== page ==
Monopolistic Competition and Basic Oligopoly Models - PowerPoint PPT Presentation

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Monopolistic Competition and Basic Oligopoly Models

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  1. Monopolistic Competition and Basic Oligopoly Models

  2. Monopolistic Competition (Chamberlin Model) Free entry, many firms sell (physically or perceivably) differentiated products. Firms ignore competitors. Each redefines market to a segment (consumers preferences) & estimates its own downward demand d. Other brands make firm’s demand d more elastic (for segment only) than market share curve M (for entire market). Firm’s market power limited, but still allows P > MC. In short run firm may move along d, but eventually similar conditions lead to similar P: each firm operates at d & M intersection. Equilibrium when firm’s re-estimatedd intersects M where SMC = MR.

  3. MC $ AC Monopolistic Competition in the Log-Run The Good(for Consumers): Product Variety The Bad(for Society): P > MC => Inefficiencies & Misallocations The Ugly(for Managers): Free Entry drives Long Run Profit to Normal = 0 Long Run Equilibrium (P = AC, so zero profits) P* P1 = AC1 AC* Entry D D1 MR Quantity of Brand X Q1 Q* MR1 Transitory Total Profit

  4. Strategies to Avoid (or Delay) the Zero Profit Outcome • Change; don’t let the long-run set in. • Be the first to introduce new brands or to improve existing products and services. • Seek out sustainable niches. • Create barriers to entry. • Increase the time it takes others to clone your brand with “trade secrets” and “strategic plans”.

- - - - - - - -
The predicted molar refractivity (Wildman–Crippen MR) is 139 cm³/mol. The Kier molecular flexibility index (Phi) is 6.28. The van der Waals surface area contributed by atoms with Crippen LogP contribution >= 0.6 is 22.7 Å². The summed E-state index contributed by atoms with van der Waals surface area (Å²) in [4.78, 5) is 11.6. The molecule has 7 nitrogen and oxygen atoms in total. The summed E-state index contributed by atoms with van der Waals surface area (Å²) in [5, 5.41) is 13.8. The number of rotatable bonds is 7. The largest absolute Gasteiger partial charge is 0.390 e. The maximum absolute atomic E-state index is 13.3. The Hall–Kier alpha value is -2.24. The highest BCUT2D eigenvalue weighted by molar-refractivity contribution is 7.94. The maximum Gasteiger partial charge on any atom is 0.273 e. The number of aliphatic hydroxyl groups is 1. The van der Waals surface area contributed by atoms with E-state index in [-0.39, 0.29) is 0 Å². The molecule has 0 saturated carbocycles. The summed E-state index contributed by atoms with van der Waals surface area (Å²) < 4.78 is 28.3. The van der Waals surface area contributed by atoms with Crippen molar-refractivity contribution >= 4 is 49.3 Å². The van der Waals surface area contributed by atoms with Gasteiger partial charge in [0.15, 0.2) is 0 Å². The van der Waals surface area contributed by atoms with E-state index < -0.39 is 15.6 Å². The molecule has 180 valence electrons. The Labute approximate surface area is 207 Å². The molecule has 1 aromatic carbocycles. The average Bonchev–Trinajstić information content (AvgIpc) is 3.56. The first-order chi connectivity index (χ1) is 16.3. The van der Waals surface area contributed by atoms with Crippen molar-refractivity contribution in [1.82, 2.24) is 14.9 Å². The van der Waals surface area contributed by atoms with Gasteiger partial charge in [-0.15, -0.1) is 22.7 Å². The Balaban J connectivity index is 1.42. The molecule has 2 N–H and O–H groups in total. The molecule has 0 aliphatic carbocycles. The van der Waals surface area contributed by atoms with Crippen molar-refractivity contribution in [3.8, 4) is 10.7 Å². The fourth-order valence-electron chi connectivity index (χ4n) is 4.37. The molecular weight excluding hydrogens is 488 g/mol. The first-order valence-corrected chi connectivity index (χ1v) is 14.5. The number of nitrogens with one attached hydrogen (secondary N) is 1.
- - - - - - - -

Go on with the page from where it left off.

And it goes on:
5. Oligopoly • Few sellers (< 10, 2 in duopoly) of homogeneous or differentiated product actively competing for market share. • Barriers to entry: • Entry limiting pricing P < P* and Market saturation: discourage entry • Fed Trade Commission antitrust against General Mills, General Foods & Kellogg for proliferation of brands (fill shelves & prevent entry) • Excess capacity (econ of scale) & reputed P retaliation: P cutting • In 1971 Proctor & Gamble (west cost) promoted (advertisement & P) its Folger in Pitt & Cleveland (General Foods’ Maxwell House turf). • GF lowered P & started promoting in midwest (shared turf). GF’s  30% in 1970, –30% in 1974. After PG retreated P &  recovered. • Capital requirements • Product differentiation, hard for entrant to attract customers • Strategic Interaction • What you do affects the profits of your rivals • What your rival does affects your profits